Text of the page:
• Prime Minister Justin Trudeau takes part in the National Aboriginal Day Sunrise Ceremony on the banks of the Ottawa River in Quebec on Tuesday, June 21, 2016. (The Canadian Press)Source: The Canadian Press
Canadian Prime Minister Justin Trudeau rose with the sun to welcome National Aboriginal Day with Indigenous leaders
Emily Nicol

22 Jun 2016 - 1:05 PM  UPDATED 23 Jun 2016 - 12:31 AM

Canadian Prime Minister Justin Trudeau continues to show his strong support for First Nations culture and issues as he kicked off National Aboriginal Day by attending a dawn ceremony with Indigenous leaders at the Canadian Museum of History in Quebec.

Trudeau wore a buckskin jacket that was passed down from his father, former Canadian Prime Minister Pierre Elliot Trudeau, for the ceremony which began with a smudging ceremony, and included what looked to be a very peaceful paddle out on the Ottawa River which flows near Parliament Hill.

First Nations communities in Canada face very similar challenges and crises as Aboriginal Australia including high rates of suicide, poor education and struggling health services.

One of the first commitments made after Trudeau was sworn in to office was to improve the standard of living for all First Nations peoples and to work in partnership with community to make a real difference. These promises were again addressed through his official statement released on National Aboriginal Day.

"Together, we will think seven generations out — as the Iroquois have taught — as we listen to Indigenous voices on environmental matters, build necessary roads, bridges, and water and wastewater infrastructure, and ensure a better and brighter future for Indigenous peoples in Canada."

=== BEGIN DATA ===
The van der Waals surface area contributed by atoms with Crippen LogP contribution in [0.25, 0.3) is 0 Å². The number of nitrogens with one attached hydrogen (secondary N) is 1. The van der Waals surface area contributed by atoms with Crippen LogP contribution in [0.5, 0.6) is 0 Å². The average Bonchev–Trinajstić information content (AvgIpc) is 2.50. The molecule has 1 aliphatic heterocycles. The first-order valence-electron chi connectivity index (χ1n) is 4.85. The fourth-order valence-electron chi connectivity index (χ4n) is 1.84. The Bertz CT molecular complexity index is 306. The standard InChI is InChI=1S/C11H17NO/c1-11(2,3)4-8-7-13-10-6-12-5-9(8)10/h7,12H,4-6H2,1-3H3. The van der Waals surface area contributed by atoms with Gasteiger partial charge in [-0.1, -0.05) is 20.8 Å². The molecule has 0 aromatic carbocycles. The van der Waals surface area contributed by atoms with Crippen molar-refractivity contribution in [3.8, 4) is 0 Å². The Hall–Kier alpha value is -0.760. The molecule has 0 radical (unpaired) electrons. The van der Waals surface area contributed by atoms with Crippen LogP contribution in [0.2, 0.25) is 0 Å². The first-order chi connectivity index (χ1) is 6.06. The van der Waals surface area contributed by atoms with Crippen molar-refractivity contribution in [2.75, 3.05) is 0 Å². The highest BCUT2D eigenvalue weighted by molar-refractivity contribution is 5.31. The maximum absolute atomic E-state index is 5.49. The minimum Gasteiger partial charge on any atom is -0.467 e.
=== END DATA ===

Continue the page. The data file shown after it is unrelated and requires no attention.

Similar to our own events held on the 26th January each year, for Indigenous peoples in Canada the day was one of reflection. For Anishinaabe artist ShoShona Kish, one half of Canadian band, Digging Roots, the day reminds her that there is still a lot of progress to be made.

"The day for me is about celebrating the resilience, strength and the beautiful and rich diversity of Indigenous cultures from Turtle Island. It's also a day about truth for me. A day of remembering what has happened to our people and witnessing what continues to happen to our people and this land which we are an inextricable part."

The husband and wife duo have just today released a new song 'AK-47' which touches on the issues of incarceration, missing and murdered Indigenous women and as a response to violence, in particular the recent events at Pulse nightclub in Orlando. 

ShoShona says that National Aboriginal Day is a chance for celebration as well as a time for important issues to be addressed

"There's a lot of talk about truth and reconciliation going on here right now. I think we're still in the truth part of that. We're still working towards the truth in it's wholeness, not just in terms of history but the truth of how our people are living right now."

"There is gross injustice, ignorance and inequities at the heart of this system. Until we face that fact, we can't begin a true path to reconciliation. This day is an opportunity to be in that conversation."

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